It took about 3,000 children about 1,000 days, but they did it - collected a million pull tabs and screw caps from soda pop containers.
And Monday, dozens and dozens and dozens of plastic buckets toting pounds and pounds and pounds of tabs and caps were passed along a meandering line that threaded for yards and yards and yards through Sunrise Elementary School.The buckets ended up in a waiting semitrailer truck.
There, Rit Fish, an employee of Reynolds Aluminum Recycling Co., emptied the big buckets of tinkling aluminum into bigger buckets and prepared to haul them off for recycling.
The project began three years ago, said Gaylan Stewart, a fifth-grade teacher, when a class read a book titled "What is a Million?" and decided to find out what a million of something looked like.
"We chose aluminum items because they had value," said Stewart, who with Lee Ashton has supervised the project.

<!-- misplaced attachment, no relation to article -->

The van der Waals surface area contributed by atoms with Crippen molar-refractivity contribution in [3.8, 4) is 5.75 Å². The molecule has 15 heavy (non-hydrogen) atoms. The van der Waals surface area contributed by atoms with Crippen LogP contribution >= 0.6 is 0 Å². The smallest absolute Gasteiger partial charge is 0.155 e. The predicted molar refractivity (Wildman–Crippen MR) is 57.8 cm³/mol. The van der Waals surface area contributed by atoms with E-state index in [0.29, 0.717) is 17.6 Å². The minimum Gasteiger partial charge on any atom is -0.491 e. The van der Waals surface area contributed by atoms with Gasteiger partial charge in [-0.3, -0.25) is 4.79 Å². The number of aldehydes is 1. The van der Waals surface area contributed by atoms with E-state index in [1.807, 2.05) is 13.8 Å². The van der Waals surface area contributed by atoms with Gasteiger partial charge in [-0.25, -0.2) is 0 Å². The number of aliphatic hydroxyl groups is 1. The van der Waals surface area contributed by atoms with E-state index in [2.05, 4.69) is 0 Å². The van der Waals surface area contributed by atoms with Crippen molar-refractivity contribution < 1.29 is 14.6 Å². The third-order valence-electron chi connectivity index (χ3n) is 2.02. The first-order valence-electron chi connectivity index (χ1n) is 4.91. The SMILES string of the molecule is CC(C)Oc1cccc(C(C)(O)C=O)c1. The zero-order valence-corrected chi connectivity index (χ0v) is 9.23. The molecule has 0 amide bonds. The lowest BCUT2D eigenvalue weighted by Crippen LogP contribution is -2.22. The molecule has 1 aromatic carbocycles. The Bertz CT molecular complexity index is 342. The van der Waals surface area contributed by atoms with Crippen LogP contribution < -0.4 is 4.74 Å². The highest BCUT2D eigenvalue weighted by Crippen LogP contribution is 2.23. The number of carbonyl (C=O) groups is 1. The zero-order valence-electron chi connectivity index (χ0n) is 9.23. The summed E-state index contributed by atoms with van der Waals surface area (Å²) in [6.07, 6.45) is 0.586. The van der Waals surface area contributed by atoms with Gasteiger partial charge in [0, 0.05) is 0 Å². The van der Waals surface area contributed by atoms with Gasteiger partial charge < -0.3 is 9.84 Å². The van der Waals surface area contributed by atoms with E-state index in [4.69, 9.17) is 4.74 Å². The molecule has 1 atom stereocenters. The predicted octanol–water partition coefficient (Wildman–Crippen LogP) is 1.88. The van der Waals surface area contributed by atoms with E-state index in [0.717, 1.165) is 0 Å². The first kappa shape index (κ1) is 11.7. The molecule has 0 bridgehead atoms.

Good thing. If they'd chosen elephants, Monday's undertaking could have been more colossal than it was - and it was pretty colossal, with children in a king-size kiddie wading pool scooping up tabs as fast as they could to start them off on the bucket brigade.
Back in 1985 at the outset of the project, one of the things the students learned right off the bat was that one class couldn't amass a million pull tabs and bottle caps very quickly.
A wall chart grew by inches and inches and inches along a large wall of the school. Relatives and friends sent tabs from Germany, Hawaii and Alaska. A local merchant saved 25,000 for one student, and American Legion Post 112 threw another 10,000 into the pot.
"We talked about trying for a billion, but that would have taken us about 3,500 years. That's as much time as has passed since the Pharaohs were building their pyramids in Egypt," Stewart said.
Charles R. Johnson, area business manager for Reynolds Aluminum, said he expected the Sunrise collection to weigh out at about 1,100 pounds - an amount good enough to give the school approximately $500 for computer equipment.
As it is, some of the children who began the 1 million project three years ago are now ninth-graders.
One can only conclude that 1 million is lots and lots and lots.